“Research other artists’ journeys. I can’t stress that enough. I don’t mean their discography, I mean their story, what their ideology is. Get to know them best you can. Learn from their journey and hopefully you will find your way. Music is a large community and to be honest I don’t respect everyone’s music, but I definitely 100% respect the journey it took for them to get there.”
Check out the interview with Jus’ J exclusively on Skilly Magazine Online.
Skilly: How were you able to start your journey in the entertainment business? Where did this all start?
Jus’ J: I was able to start it really because of the internet. It gave me the opportunity to submit my work to a publishing company a few years ago and it was accepted. They put my album in their catalog and that’s really how it all started. All I can say is: thank you internet!
What are some of the creative ways you use to promote your music?
Creative ways? I use Reverbnation as a multi-tool for promoting myself as an artist. The vein of music I’m creating is influenced by a lot of different sounds which helps it stay unique.
What is the greatest challenge you face in today’s entertainment business? How do you overcome them?
The biggest challenge is being patient. You could try to recreate the sound you hear on the radio and playlists but how would that define me as an artist? So to overcome that, I just stay true and be patient. Lending my voice to tracks and other people’s work is cool, but my projects, like the one coming up in 2016, has a distinct sound. It’s not just hyperbole, get excited everyone for Jus’J.
How is the music scene like in your hometown? What do you like about it and what don’t you like?
The music scene in my hometown Hammond, Indiana and Chicago, Illinois is underground; nothing but quality everywhere. Mike Golden is from my hometown and was featured on Donnie Trumpet and The Social Experiment’s album Surf in the song called “Go.”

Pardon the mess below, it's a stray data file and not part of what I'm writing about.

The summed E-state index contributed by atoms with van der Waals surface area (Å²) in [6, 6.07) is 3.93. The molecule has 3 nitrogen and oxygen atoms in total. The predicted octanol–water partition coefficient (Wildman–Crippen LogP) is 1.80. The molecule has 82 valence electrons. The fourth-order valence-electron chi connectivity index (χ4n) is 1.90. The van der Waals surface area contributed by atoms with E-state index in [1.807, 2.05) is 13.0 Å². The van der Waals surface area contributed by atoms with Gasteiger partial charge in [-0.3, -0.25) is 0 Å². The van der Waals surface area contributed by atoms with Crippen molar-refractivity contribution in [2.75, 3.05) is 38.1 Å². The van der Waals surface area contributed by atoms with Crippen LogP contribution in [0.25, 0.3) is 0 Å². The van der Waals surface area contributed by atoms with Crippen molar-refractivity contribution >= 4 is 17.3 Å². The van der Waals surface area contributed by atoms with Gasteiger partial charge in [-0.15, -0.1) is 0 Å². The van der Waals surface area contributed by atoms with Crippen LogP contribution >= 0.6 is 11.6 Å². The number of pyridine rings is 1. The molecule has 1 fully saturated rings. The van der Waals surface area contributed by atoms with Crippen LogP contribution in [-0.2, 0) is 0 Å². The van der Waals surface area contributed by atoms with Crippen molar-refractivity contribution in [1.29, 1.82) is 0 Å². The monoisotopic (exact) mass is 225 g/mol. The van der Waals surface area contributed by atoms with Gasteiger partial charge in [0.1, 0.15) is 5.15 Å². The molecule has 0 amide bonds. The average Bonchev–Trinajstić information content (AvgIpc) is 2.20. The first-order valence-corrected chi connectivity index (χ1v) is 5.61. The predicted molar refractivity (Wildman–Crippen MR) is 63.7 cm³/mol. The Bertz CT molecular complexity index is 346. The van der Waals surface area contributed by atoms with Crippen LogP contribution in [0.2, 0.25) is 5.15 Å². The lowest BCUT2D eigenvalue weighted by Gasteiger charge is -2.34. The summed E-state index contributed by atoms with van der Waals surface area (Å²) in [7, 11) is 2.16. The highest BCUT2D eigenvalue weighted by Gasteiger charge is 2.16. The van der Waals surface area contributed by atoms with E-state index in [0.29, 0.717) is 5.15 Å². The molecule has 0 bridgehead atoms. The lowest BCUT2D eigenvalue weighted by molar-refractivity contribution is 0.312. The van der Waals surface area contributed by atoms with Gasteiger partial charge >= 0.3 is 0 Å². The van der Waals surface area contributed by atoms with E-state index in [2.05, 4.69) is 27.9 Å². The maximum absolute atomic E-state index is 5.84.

Philos Cult, another hometown Kid produced a track for ASAP Ferg titled “Perfume” from his recent mixptape. Al Koleon, CoJack, Liptak, and LivFree are a few that create a diverse and electric scene of musicians, artists, and emcees.
Where do you think the future of music is going to be? How do you feel artists can be more a part of it?
The future of music is going to go back to songwriting. Right now it’s all about speed. How quickly you can cut a song, get listeners, and reach short term goals of radio play, YouTube views, or Soundcloud followers. Songwriting going forward is what will give music its direction like it usually does.
How can artists be a part of that future? Start writing more of your songs on your own. No ghostwriters, no “as made famous by” tracks. Make it your own.
What advice can you give to other upcoming artists and musicians trying to achieve success?
Research other artists’ journeys. I can’t stress that enough. I don’t mean their discography, I mean their story, what their ideology is. Get to know them best you can. Learn from their journey and hopefully you will find your way. Music is a large community and to be honest I don’t respect everyone’s music, but I definitely 100% respect the journey it took for them to get there.
What inspires you to write your next song?
What inspires me could be a lot of things. Emotions drive my writing. If I am angry I drown myself in my anger and write. If I am happy I immerse myself in that emotion. I also love being at a show and becoming a part of the energy the artist gives to the crowd. Current events also drive my writing. Mass shootings, police shootings, refugee crisis, and political corruption. It all drives how I write. I just ride along with it.
What are the steps you take to make a song?
It’s a process that is evolving constantly. The first for me is visualizing a scene, or image, and trying to describe that image to the listener if need be. If it’s more centered on real world events, I just try to be true to what I feel and what I think is important. Once I write the song, I practice, rehearse, and perform it a lot at home. Once that’s done, I go through some other steps business wise, but that’s the gist of it.
What do you think makes a great song?
Sustainability, a great song lasts forever. I refer to great songs as classics. I get some artists are constantly putting out work, but I think of songs people still listen to from 10 to 20 years ago that are relevant to multiple generations. Music that transcends is what makes a great song to me.
Where can we connect with you? Can you give us your social media links and where we can contact you?
Facebook: @Jus’ J
Soundcloud: @Jus’ J
Tumblr: @Jus’ J
Jango Radio: @Jus’ J
Click ‘Next' to see the next part…→